Of course, the films used SPECTRE from the start, dropping Russia, the KGB and SMERSH in favour of the criminal organisation. And although SPECTRE featured in three of the first four Bond films (SPECTRE was absent from "Goldfinger"), Blofeld was hardly seen. His face obscured, his white cat had more visibility that he did himself.

In fact the cat was an invention of the filmmakers, as was Blofeld's appearance in the films; Fleming had described Blofeld quite differently in each book, apparently undergoing surgery after each foiled plan.

The changing face of Blofeld: The "Thunderball" Blofeld is described as having a "large, white, bland face under [a] square, wiry black crew-cut... Only the mouth, under a heavy, squat nose, marred what might have been the face of a philosopher or a scientist" and that he weighed "about two hundred and eighty pounds".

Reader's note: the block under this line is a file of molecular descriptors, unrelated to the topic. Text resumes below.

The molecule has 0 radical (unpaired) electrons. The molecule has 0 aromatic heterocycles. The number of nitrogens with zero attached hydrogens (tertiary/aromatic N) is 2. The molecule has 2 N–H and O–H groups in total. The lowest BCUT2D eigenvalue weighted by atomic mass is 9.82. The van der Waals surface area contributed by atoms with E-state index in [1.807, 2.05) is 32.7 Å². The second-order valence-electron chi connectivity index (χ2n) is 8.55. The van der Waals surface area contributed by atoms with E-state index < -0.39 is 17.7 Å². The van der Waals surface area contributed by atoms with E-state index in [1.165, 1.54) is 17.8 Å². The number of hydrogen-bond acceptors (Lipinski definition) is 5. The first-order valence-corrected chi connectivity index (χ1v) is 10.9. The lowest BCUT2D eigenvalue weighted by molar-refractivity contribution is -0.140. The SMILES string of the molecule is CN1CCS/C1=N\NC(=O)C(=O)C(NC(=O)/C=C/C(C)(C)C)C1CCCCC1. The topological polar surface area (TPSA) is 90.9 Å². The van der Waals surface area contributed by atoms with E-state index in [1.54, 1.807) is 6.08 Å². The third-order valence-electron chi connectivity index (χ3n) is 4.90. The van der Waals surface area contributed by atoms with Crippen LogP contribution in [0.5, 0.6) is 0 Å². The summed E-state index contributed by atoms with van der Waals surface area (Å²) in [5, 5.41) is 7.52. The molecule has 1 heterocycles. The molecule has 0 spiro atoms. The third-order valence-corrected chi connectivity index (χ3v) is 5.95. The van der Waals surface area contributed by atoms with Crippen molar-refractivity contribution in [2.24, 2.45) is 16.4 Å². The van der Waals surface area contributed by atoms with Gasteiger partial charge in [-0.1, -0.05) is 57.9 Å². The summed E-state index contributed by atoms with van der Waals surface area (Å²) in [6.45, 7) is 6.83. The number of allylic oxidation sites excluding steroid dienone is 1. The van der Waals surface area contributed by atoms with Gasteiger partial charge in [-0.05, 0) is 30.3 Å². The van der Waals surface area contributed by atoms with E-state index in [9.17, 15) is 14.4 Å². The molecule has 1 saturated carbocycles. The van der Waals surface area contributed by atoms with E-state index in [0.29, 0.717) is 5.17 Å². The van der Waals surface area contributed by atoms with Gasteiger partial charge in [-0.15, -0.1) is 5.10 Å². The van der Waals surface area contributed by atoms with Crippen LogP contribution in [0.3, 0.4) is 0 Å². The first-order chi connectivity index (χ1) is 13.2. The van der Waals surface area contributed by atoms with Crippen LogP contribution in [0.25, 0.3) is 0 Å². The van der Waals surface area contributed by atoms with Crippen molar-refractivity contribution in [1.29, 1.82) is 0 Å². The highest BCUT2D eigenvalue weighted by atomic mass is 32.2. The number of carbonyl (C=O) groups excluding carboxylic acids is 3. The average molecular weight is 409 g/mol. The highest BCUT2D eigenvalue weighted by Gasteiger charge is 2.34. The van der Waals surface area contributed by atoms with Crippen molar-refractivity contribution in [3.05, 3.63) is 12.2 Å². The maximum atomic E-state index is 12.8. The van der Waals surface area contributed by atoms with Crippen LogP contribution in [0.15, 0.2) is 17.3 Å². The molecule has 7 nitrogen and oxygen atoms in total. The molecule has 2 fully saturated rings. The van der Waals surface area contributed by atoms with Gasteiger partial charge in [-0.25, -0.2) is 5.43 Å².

However, in "On Her Majesty's Secret Service" Fleming wrote he "had longish, carefully-tended, almost dandified hair that was a fine silvery white". He had slimmed down dramatically from 20 stone to 12, his mouth had become "full and friendly, with a pleasant, up-turned, but perhaps rather unwavering smile" and his nose was now aquiline and showing signs of tertiary syphilis.

Finally, in "You Only Live Twice", disguised as Dr Shatterhand and hiding out in a Japanese castle, he had grown a large moustache, the syphilitic nose was repaired and he had a gold-capped tooth.

Compare that with the popular image of Blofeld from the films; in two of the three occasions he plays a major role he is bald, once with a facial scar and fond of suits with a Nehru collar. Although in "Diamonds Are Forever" Charles Gray didn't play him bald, the same fashion sense was there, as was the Persian cat.